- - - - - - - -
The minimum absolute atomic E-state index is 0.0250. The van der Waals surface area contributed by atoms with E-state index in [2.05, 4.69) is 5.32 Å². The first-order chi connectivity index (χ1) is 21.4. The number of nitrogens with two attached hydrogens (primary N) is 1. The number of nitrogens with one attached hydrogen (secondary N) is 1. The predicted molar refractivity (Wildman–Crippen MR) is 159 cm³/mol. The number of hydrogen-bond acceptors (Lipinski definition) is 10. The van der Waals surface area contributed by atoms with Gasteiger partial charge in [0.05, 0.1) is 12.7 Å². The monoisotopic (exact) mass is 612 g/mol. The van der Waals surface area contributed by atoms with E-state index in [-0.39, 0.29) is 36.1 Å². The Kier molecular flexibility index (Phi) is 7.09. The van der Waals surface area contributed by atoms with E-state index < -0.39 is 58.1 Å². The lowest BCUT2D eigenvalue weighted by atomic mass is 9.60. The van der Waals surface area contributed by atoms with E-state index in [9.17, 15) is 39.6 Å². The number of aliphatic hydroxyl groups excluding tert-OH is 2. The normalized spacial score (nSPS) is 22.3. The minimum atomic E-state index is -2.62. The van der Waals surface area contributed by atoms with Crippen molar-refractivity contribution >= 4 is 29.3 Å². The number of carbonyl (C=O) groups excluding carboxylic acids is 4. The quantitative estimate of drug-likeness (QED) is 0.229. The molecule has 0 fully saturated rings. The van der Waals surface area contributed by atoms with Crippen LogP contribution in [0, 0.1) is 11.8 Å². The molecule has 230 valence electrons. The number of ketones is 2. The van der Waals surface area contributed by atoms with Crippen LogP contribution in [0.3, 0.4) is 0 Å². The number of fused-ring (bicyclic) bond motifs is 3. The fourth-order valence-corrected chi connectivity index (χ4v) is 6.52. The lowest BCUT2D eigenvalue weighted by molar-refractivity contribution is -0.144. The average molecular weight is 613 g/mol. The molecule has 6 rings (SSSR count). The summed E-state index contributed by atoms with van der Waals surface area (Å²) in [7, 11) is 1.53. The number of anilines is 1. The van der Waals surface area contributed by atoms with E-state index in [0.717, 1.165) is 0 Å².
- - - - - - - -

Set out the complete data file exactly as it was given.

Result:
The minimum absolute atomic E-state index is 0.0250. The van der Waals surface area contributed by atoms with E-state index in [2.05, 4.69) is 5.32 Å². The first-order chi connectivity index (χ1) is 21.4. The number of nitrogens with two attached hydrogens (primary N) is 1. The number of nitrogens with one attached hydrogen (secondary N) is 1. The predicted molar refractivity (Wildman–Crippen MR) is 159 cm³/mol. The number of hydrogen-bond acceptors (Lipinski definition) is 10. The van der Waals surface area contributed by atoms with Gasteiger partial charge in [0.05, 0.1) is 12.7 Å². The monoisotopic (exact) mass is 612 g/mol. The van der Waals surface area contributed by atoms with E-state index in [-0.39, 0.29) is 36.1 Å². The Kier molecular flexibility index (Phi) is 7.09. The van der Waals surface area contributed by atoms with E-state index < -0.39 is 58.1 Å². The lowest BCUT2D eigenvalue weighted by atomic mass is 9.60. The van der Waals surface area contributed by atoms with E-state index in [9.17, 15) is 39.6 Å². The number of aliphatic hydroxyl groups excluding tert-OH is 2. The normalized spacial score (nSPS) is 22.3. The minimum atomic E-state index is -2.62. The van der Waals surface area contributed by atoms with Crippen molar-refractivity contribution >= 4 is 29.3 Å². The number of carbonyl (C=O) groups excluding carboxylic acids is 4. The quantitative estimate of drug-likeness (QED) is 0.229. The molecule has 0 fully saturated rings. The van der Waals surface area contributed by atoms with Crippen LogP contribution in [0, 0.1) is 11.8 Å². The molecule has 230 valence electrons. The number of ketones is 2. The van der Waals surface area contributed by atoms with Crippen LogP contribution in [0.3, 0.4) is 0 Å². The number of fused-ring (bicyclic) bond motifs is 3. The fourth-order valence-corrected chi connectivity index (χ4v) is 6.52. The lowest BCUT2D eigenvalue weighted by molar-refractivity contribution is -0.144. The average molecular weight is 613 g/mol. The molecule has 6 rings (SSSR count). The summed E-state index contributed by atoms with van der Waals surface area (Å²) in [7, 11) is 1.53. The number of anilines is 1. The van der Waals surface area contributed by atoms with E-state index in [0.717, 1.165) is 0 Å².